• Salmon nests are typically called redds.
  • The female salmon does all the work of preparing the redd for depositing her eggs.
  • Her goal is to remove enough of the loose gravel so larger rocks with crevices are available to help protect the eggs.
  • Her eggs will sink into these crevices.
  • The dominent male remains close to her and attacks any other males that come too close.
  • He often comes up beside her and quivers his body in hopes of stimulating her to spawn. This video shows him doing this once so watch carefully.
  • When she is ready to spawn she lowers her body over the redd and opens her mouth.
  • The male immediately moves beside her and does the same thing. She releases her eggs and he releases his sperm.
  • Of interest is the subordinate male or males move up at the same time and release their sperm.
  • They can do this because the dominant male is concentrating on releasing his sperm.
  • Immediately after laying a portion of her eggs she moves ahead of the redd and begins moving gravel over the redd site.
  • Her first few digs, however, usually do not move any gravel but drive the eggs into the spaces between the gravel.
  • You will notice a Dolly Varden (the bright fish with light spots) enters the nest site in hopes of finding an egg to eat. In this case I think the female chum salmon was successfull in covering the eggs.
  • Salmon usually only deposite a portion of their eggs in one nest. The female will typically move ahead of the nest she spawned in and begin digging another nest. Usually the gravel she covers her nest with is the beginning of excavating another nest.
  • Female chum salmon typically build four to six redds in succession in one place.
  • When all of her eggs are buried she stays in the area and defends the nests until death. The male then will go off and look for another female.
  • Why don't salmon deposite all of their eggs in just one nest?
  • By having multiple nests it helps increase the chance that some eggs will survive to spring when the fry emerge.

Chum Salmon Spawning from Bob Armstrong on Vimeo.

  • These Sitka black-tailed Deer twin fawns were just born and the mother (doe) is starting to take care of them by nursing them and licking.
  • At this stage the fawns have some difficulty walking and standing -- note the one that falls down.
  • Fawns usually weigh 6.0 to 8.8 lbs and have no scent for the first week or so.
  • Having no scent means that predators would have difficulty finding the fawns.
  • This enables the mother to leave the fawn hidden while she goes off to browse and replenish her body after giving birth.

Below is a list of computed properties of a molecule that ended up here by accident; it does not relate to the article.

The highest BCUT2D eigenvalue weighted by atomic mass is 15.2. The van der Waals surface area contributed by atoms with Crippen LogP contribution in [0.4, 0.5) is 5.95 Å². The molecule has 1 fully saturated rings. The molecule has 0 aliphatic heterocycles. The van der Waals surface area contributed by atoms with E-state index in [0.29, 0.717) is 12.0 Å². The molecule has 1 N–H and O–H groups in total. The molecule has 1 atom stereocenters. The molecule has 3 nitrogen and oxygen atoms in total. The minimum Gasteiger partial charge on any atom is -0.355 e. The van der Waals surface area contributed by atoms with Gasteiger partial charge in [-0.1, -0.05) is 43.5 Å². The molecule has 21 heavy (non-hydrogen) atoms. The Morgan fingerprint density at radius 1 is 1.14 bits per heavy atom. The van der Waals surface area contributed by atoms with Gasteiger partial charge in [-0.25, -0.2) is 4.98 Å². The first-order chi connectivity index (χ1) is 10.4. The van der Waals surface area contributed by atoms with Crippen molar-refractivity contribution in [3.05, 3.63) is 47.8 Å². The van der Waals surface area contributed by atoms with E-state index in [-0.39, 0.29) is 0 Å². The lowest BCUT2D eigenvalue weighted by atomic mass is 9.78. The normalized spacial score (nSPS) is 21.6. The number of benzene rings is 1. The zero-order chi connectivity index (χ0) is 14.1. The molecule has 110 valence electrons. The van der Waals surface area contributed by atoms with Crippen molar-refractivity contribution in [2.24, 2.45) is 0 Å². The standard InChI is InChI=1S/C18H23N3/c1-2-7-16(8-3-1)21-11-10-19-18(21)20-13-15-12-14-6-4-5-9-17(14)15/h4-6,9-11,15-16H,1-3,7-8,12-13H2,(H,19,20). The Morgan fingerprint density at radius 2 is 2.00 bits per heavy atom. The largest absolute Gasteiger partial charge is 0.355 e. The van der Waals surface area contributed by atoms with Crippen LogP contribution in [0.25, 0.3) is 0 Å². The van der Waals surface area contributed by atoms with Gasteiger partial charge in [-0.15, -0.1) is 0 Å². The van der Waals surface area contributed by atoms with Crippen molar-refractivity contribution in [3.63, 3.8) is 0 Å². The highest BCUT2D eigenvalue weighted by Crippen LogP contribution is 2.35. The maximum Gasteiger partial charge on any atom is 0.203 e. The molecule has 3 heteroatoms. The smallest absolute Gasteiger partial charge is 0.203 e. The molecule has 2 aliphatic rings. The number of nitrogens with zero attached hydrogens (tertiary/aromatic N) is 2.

• Notice that the doe spends some time licking the rear end of the fawns.
  • Why does she do this?
  • The reason the Doe is licking the Fawn's rear end is to stimulate a bowel movement, which in turn will help keep the Fawn's odors in check while it is bedded down in a safe location.

Sitka black-tailed Deer Nursing Twin Fawns from Bob Armstrong on Vimeo.

Ravens Eating Blow Fly Maggots from Bob Armstrong on Vimeo.

  • When bears drag salmon out of the stream blow flies usually lay their eggs on them.
  • In a few days the eggs hatch and huge numbers of the larvae, called maggots, feed on the salmon carcass.
  • These ravens are taking advantage of this and eating the very nutritious maggots.
  • To learn more about this process go to the videos titled Salmon and Blow Flies or Salmon and Blow Flies in Alaska.

Red-breasted Sapsucker Benefits Rufous Hummingbird from Bob Armstrong on Vimeo.

  • This video is a good example of the relationship between Red-breasted Sapsuckers and Rufous Hummingbirds.
  • Sapsuckers typically drill holes in trees which causes the tree to release some of its sap.
  • These woodpeckers have a brush-like tongue to lap up the sap. Other woodpeckers have a tongue with a sharp, horny tip for spearing insects.
  • To learn more about woodpeckers go to Drummers in the Woods (Woodpeckers) by Bob Armstrong and Marge Hermans
  • To learn more about Rufous Hummingbirds go to To Mexico and Back Again (Rufous Hummingbirds) by Bob Armstrong and Marge Hermans
  • This sapsucker has gathered insects and sap to feed its youngsters.
  • In Alaska Rufous Hummingbirds are known to nest near sapsucker trees and feed heavily on the sap -- which may be more nutritious than flower nectar.
  • The hummingbirds will feed their youngsters the sap and the insects that might be attracted to the sap.
  • The distribution of Red-breasted Sapsuckers and Rufous Hummingbirds in Alaska is nearly identical.
  • Why?

Pacific Herring Spawning and Great Blue Heron Takes Advantage of It! from Bob Armstrong on Vimeo.

  • These Pacific herring females were laying their eggs on mussels in Auke Bay, Juneau Alaska.
  • Of interest is there did not seem to be any males taking part.
  • This Great Blue Heron spotted the activity from about 200 feet away and flew nearby.
  • It started eating the herring which appeared to be fairly easy to catch.
  • Great Blue Herons are fascinating birds. To learn more about them look at Things that go Squawk in the Night (Great Blue Herons) by Bob Armstrong and Marge Hermans